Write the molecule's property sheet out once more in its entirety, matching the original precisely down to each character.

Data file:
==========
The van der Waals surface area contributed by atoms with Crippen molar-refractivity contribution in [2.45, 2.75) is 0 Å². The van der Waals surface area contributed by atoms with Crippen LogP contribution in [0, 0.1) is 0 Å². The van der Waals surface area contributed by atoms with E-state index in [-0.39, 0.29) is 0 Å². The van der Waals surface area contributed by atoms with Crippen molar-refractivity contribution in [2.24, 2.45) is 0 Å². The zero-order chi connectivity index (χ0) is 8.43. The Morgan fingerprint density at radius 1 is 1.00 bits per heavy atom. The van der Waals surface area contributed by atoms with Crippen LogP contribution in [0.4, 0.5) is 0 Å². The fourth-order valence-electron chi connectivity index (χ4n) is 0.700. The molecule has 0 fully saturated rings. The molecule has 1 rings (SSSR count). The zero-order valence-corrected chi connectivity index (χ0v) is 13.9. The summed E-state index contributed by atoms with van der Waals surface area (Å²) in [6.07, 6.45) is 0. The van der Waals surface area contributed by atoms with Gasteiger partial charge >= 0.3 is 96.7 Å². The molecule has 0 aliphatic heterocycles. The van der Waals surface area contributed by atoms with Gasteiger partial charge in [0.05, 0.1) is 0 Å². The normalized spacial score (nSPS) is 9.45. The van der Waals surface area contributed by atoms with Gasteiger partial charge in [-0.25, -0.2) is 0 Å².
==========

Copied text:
The van der Waals surface area contributed by atoms with Crippen molar-refractivity contribution in [2.45, 2.75) is 0 Å². The van der Waals surface area contributed by atoms with Crippen LogP contribution in [0, 0.1) is 0 Å². The van der Waals surface area contributed by atoms with E-state index in [-0.39, 0.29) is 0 Å². The van der Waals surface area contributed by atoms with Crippen molar-refractivity contribution in [2.24, 2.45) is 0 Å². The zero-order chi connectivity index (χ0) is 8.43. The Morgan fingerprint density at radius 1 is 1.00 bits per heavy atom. The van der Waals surface area contributed by atoms with Crippen LogP contribution in [0.4, 0.5) is 0 Å². The fourth-order valence-electron chi connectivity index (χ4n) is 0.700. The molecule has 0 fully saturated rings. The molecule has 1 rings (SSSR count). The zero-order valence-corrected chi connectivity index (χ0v) is 13.9. The summed E-state index contributed by atoms with van der Waals surface area (Å²) in [6.07, 6.45) is 0. The van der Waals surface area contributed by atoms with Gasteiger partial charge >= 0.3 is 96.7 Å². The molecule has 0 aliphatic heterocycles. The van der Waals surface area contributed by atoms with Gasteiger partial charge in [0.05, 0.1) is 0 Å². The normalized spacial score (nSPS) is 9.45. The van der Waals surface area contributed by atoms with Gasteiger partial charge in [-0.25, -0.2) is 0 Å².